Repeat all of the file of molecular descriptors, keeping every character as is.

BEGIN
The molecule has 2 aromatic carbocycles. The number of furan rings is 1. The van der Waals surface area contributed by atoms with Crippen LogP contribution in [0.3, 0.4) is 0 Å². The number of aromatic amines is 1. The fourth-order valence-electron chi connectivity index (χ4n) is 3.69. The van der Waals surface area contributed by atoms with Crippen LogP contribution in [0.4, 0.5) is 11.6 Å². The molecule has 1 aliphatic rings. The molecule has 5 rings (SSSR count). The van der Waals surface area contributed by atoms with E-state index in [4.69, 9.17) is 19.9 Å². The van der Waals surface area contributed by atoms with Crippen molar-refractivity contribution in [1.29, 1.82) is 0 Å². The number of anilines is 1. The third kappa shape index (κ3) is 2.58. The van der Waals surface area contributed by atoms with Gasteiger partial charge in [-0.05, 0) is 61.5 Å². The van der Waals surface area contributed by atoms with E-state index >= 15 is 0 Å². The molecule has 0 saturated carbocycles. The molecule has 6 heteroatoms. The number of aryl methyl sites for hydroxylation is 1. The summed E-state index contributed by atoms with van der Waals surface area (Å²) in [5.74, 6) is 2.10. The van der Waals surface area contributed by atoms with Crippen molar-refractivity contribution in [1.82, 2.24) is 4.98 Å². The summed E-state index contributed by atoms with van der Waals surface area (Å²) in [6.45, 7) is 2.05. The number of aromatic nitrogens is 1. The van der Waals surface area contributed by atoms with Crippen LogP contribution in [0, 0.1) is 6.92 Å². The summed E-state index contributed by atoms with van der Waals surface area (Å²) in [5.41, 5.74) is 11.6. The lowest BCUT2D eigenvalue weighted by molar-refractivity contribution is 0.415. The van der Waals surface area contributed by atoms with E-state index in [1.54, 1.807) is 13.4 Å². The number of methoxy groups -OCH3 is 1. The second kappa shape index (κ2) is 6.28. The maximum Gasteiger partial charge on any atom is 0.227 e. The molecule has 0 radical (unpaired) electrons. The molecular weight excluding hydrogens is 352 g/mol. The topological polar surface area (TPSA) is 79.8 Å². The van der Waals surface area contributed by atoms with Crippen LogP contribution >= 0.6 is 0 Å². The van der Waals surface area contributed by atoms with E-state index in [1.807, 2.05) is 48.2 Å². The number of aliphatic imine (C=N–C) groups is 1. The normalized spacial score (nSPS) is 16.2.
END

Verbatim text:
The molecule has 2 aromatic carbocycles. The number of furan rings is 1. The van der Waals surface area contributed by atoms with Crippen LogP contribution in [0.3, 0.4) is 0 Å². The number of aromatic amines is 1. The fourth-order valence-electron chi connectivity index (χ4n) is 3.69. The van der Waals surface area contributed by atoms with Crippen LogP contribution in [0.4, 0.5) is 11.6 Å². The molecule has 1 aliphatic rings. The molecule has 5 rings (SSSR count). The van der Waals surface area contributed by atoms with E-state index in [4.69, 9.17) is 19.9 Å². The van der Waals surface area contributed by atoms with Crippen molar-refractivity contribution in [1.29, 1.82) is 0 Å². The number of anilines is 1. The third kappa shape index (κ3) is 2.58. The van der Waals surface area contributed by atoms with Gasteiger partial charge in [-0.05, 0) is 61.5 Å². The van der Waals surface area contributed by atoms with E-state index >= 15 is 0 Å². The molecule has 0 saturated carbocycles. The molecule has 6 heteroatoms. The number of aryl methyl sites for hydroxylation is 1. The summed E-state index contributed by atoms with van der Waals surface area (Å²) in [5.74, 6) is 2.10. The van der Waals surface area contributed by atoms with Crippen molar-refractivity contribution in [1.82, 2.24) is 4.98 Å². The summed E-state index contributed by atoms with van der Waals surface area (Å²) in [6.45, 7) is 2.05. The number of aromatic nitrogens is 1. The van der Waals surface area contributed by atoms with Crippen LogP contribution in [0, 0.1) is 6.92 Å². The summed E-state index contributed by atoms with van der Waals surface area (Å²) in [5.41, 5.74) is 11.6. The lowest BCUT2D eigenvalue weighted by molar-refractivity contribution is 0.415. The van der Waals surface area contributed by atoms with E-state index in [1.54, 1.807) is 13.4 Å². The number of methoxy groups -OCH3 is 1. The second kappa shape index (κ2) is 6.28. The maximum Gasteiger partial charge on any atom is 0.227 e. The molecule has 0 radical (unpaired) electrons. The molecular weight excluding hydrogens is 352 g/mol. The topological polar surface area (TPSA) is 79.8 Å². The van der Waals surface area contributed by atoms with Crippen LogP contribution >= 0.6 is 0 Å². The van der Waals surface area contributed by atoms with E-state index in [1.807, 2.05) is 48.2 Å². The number of aliphatic imine (C=N–C) groups is 1. The normalized spacial score (nSPS) is 16.2.